I agree that some paratexts are not really paratexts, so linked are they to the primary text. I’ve argued this about Junot Diaz’s footnotes in The Brief Wondrous Life of Oscar Wao, despite their position at the bottom of the page. Here I would agree, as you say, the paratext has lost its function as a paratext but now this has occurred because of substitution—it was enough for you. But trailers, although strongly linked rhetorically and on multiple levels to films, are still separate, albeit interlinked entities.
So let’s work on some subcategories of the term “text”to analyze our way around this minefield, while still keeping your point about the overlapping textuality in your actualization of this trailer text. “Anterior text” or “pre-text” are iffy because chronological distinctions are being effaced in both consumption and production. “Primary” perhaps? You could argue that primary and secondary are reversed here for you as a viewer. Let’s find some terms that help us to distinguish levels of textual interaction, rather than the increasingly amorphous word “text.”
Taylor, while perhaps my comment here is less about paratexts than about parody, following your comment that “I am troubled by how easily images of race, class, and gender diversity can become the unintended, but nevertheless salient targets of ridicule in a parody such as this,” I thought of another funny but troubling trailer parody “for every Oscar winning movie ever” (if we add disability and sexuality to the list of targets of ridicule): https://www.youtube.com/watch?v=rbhrz1-4hN4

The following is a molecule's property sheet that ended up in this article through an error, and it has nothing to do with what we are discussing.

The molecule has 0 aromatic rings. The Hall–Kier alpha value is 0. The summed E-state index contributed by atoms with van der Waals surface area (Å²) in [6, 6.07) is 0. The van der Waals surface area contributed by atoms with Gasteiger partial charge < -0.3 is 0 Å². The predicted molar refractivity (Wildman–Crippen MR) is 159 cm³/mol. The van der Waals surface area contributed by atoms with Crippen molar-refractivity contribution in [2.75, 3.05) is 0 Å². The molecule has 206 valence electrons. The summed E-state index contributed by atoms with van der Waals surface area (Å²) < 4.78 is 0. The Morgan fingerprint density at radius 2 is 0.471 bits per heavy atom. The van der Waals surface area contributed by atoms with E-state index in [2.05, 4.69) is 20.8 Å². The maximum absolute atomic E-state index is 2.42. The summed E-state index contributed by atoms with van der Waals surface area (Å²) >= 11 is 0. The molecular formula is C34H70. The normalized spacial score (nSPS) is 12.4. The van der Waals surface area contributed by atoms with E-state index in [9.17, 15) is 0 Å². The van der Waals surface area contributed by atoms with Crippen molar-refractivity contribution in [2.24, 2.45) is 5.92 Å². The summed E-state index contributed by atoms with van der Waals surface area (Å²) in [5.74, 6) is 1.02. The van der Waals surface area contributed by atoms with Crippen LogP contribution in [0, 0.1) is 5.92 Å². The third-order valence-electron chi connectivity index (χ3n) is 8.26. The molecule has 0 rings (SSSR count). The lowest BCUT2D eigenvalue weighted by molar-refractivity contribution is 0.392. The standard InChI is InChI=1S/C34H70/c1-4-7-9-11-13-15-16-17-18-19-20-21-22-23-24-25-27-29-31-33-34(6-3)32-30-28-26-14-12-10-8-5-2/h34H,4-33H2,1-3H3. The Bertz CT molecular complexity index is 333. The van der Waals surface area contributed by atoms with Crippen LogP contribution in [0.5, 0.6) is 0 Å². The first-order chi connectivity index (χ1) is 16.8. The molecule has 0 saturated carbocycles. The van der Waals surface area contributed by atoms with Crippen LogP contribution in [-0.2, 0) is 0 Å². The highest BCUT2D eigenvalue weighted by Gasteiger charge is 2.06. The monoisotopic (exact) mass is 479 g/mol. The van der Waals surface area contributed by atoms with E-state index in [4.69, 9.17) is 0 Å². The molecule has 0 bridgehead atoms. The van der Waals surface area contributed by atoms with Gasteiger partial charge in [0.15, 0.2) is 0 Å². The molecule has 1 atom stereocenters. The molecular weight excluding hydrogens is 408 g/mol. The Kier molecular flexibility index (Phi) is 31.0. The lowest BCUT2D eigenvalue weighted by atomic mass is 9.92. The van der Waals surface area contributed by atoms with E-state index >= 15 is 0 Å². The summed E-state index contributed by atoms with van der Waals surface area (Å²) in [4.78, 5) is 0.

Thanks Johannes. I love the idea of seeing how much a trailer can carry (more than an elephant, dare I ask?). And what they can’t carry. This all makes me think too of the wonderful Onion News Network piece about the planned adaptation of the Iron Man trailer into a full, feature-length film
Great post, Johannes! I was struck by how much our examples and analyses complemented each other, and my post will link back to yours and reinforce your point about the multiple intertextualities within the fake trailer genre.
Can we talk about the fake trailer genre yet?